Come on down! Everyone’s jumping on Kellyanne Conway for hawking Ivanka’s wares on Fox & Friends. Enough already. Yes, Conway was wrong, but it was obviously a ham-handed joke — a stab at pushing back against the political boycotts aimed at all things Trump. She shouldn’t lose her job for a rookie mistake.

Better places to be. A growing number of Patriots players are saying they won’t make the traditional Super-Bowl-victor’s visit to the White House. This isn’t a first. In 2015, for instance, Tom Brady refused to go in what was a thinly-disguised snub of President Obama. But Brady was wrong then, and this year’s dissidents are wrong now. The reason is simple. The president wears two hats. He’s a political leader but he’s also head of state. By all means, feel free to reject his politics. But it’s in the latter capacity that the invitation was extended. By refusing to attend, the players are not dissing the president. They’re dissing the nation.

Stop it. Really, I mean it. In a deliberately confrontational move, North Korea launched a ballistic missile towards Japan. Back when he was president, the right trashed Barack Obama for responding to such displays with “all talk, no action.” And Trump? He issued a mild statement urging “North Korea to abandon its nuclear and ballistic missile programs and not to take any further provocative actions.” Plus ça change, plus c'est la même chose.

Fratricide. Speaking of North Korea: Two of the hermit kingdom’s secret agents apparently assassinated the estranged half-brother of dictator Kim Jong Un, poisoning him while at an airport in Malaysia. No question, family can be tough. But wouldn’t it have been easier to just un-friend him?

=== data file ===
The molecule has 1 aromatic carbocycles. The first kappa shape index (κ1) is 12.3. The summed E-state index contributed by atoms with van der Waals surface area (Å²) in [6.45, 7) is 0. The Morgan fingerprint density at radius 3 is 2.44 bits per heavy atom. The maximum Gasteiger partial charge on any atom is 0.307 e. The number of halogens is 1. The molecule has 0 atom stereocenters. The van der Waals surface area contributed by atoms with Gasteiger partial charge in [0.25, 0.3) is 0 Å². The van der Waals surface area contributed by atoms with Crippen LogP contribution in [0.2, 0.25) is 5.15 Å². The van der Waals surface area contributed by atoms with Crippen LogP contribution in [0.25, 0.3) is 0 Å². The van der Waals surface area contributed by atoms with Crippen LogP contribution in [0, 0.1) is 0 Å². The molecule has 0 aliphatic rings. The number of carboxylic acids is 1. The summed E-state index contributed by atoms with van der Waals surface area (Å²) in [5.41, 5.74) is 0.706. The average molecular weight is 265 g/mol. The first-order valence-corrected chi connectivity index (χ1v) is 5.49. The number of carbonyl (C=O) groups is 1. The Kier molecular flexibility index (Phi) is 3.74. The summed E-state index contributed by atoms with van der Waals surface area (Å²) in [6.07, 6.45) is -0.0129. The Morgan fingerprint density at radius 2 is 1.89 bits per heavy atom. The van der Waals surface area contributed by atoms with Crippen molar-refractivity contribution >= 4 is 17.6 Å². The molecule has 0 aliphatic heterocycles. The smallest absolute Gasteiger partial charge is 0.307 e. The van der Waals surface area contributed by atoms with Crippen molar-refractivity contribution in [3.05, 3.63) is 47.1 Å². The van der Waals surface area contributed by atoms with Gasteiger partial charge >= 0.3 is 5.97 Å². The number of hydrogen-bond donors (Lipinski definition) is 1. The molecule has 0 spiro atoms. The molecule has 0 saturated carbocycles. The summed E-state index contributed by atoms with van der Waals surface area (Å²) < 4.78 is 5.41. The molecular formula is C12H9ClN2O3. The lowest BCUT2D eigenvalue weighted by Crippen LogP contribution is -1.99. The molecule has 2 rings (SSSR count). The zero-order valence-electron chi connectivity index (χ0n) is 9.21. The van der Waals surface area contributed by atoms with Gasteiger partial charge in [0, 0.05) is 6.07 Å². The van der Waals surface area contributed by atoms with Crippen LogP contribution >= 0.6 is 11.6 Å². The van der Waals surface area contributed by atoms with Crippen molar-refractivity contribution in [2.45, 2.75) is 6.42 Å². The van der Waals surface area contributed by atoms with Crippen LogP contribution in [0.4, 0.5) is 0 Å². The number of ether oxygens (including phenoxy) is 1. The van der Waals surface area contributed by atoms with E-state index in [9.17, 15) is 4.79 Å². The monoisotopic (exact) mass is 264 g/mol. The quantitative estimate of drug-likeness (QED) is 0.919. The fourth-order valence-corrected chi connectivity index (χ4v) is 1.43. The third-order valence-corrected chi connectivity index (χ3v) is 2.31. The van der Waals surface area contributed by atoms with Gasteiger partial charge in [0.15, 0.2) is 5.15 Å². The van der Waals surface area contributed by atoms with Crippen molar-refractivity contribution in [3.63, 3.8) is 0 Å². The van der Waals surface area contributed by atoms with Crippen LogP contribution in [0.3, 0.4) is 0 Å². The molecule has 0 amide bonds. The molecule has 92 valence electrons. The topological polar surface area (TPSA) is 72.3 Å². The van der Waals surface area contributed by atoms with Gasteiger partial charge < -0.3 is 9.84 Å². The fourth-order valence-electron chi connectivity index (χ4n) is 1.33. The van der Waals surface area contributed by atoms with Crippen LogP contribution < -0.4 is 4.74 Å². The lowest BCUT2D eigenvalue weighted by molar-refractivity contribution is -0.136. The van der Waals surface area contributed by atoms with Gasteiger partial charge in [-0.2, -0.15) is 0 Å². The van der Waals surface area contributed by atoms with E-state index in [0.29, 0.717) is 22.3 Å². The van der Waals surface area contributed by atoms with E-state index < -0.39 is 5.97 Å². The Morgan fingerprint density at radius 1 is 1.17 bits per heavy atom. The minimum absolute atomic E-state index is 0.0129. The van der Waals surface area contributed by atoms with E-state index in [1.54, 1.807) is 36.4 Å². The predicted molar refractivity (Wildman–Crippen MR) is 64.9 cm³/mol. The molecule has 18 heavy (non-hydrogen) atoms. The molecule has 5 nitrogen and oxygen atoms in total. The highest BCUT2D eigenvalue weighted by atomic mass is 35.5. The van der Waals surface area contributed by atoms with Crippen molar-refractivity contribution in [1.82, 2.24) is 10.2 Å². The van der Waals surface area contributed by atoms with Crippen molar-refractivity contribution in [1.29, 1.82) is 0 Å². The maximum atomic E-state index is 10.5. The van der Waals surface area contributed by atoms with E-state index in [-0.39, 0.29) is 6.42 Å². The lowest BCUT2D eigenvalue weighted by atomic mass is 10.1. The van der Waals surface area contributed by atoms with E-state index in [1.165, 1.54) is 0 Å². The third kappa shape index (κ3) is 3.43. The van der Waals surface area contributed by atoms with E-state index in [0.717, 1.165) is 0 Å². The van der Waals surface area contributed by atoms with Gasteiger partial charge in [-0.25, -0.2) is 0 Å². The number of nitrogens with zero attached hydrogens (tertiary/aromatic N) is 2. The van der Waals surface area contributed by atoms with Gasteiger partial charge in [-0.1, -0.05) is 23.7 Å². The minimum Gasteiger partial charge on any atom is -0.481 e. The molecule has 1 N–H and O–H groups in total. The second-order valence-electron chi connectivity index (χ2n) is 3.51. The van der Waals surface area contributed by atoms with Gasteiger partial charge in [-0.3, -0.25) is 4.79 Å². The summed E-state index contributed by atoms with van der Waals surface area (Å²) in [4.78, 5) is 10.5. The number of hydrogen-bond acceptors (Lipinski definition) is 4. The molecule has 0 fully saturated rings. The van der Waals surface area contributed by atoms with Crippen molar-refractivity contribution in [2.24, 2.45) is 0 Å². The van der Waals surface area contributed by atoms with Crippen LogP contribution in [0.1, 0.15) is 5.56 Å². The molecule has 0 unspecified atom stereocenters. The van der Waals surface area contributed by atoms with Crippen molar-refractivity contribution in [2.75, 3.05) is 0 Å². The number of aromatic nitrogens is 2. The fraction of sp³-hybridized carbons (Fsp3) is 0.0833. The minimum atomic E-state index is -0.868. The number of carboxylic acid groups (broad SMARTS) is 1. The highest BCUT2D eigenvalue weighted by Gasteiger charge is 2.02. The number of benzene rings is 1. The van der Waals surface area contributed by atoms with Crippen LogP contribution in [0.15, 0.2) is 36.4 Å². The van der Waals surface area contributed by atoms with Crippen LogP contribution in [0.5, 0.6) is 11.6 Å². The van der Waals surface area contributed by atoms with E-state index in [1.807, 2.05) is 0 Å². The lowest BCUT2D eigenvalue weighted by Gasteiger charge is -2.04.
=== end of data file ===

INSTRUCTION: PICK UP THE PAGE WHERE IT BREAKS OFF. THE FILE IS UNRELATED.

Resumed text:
A little help for my friends. Boston housing advocates are trying to gain control over funds generated by the Community Preservation Act. The newly passed property tax increase earmarks roughly $20 million for housing and other community improvements. Earmarks are always a mistake. Suppose that the extra money could have been better spent on public safety or education? Too bad. Even worse, the funds are largely outside of conventional political control, with spending decisions to be made by a supposedly “independent” committee. Allies will be rewarded. Enemies will be shafted. Scandals will ensue.

It’s mine, my own, my precious. Every winter sees fresh controversy over space savers — the household miscellanea shovelers place in streets to save a recently cleared parking spot. This year’s battles have a new rule added by Boston Mayor Marty Walsh: “Respect each other,” he urged residents staking out their claims. Threatening notes, he says, are no longer allowed. So when you find your tires slashed, know that it was done with a little bit of love.

Man bites dog. If news is supposed to be about the exceptions — no one sees, “Sun rises today” — why do we have stories during snowstorms about “Commuter rail delays.” Of course there are delays. There are always commuter rail delays when it snows. When the system actually runs smoothly during a weather event? Now that’ll be a story!

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Tom Keane Twitter Cognoscenti contributor
Tom Keane is a Boston-based writer.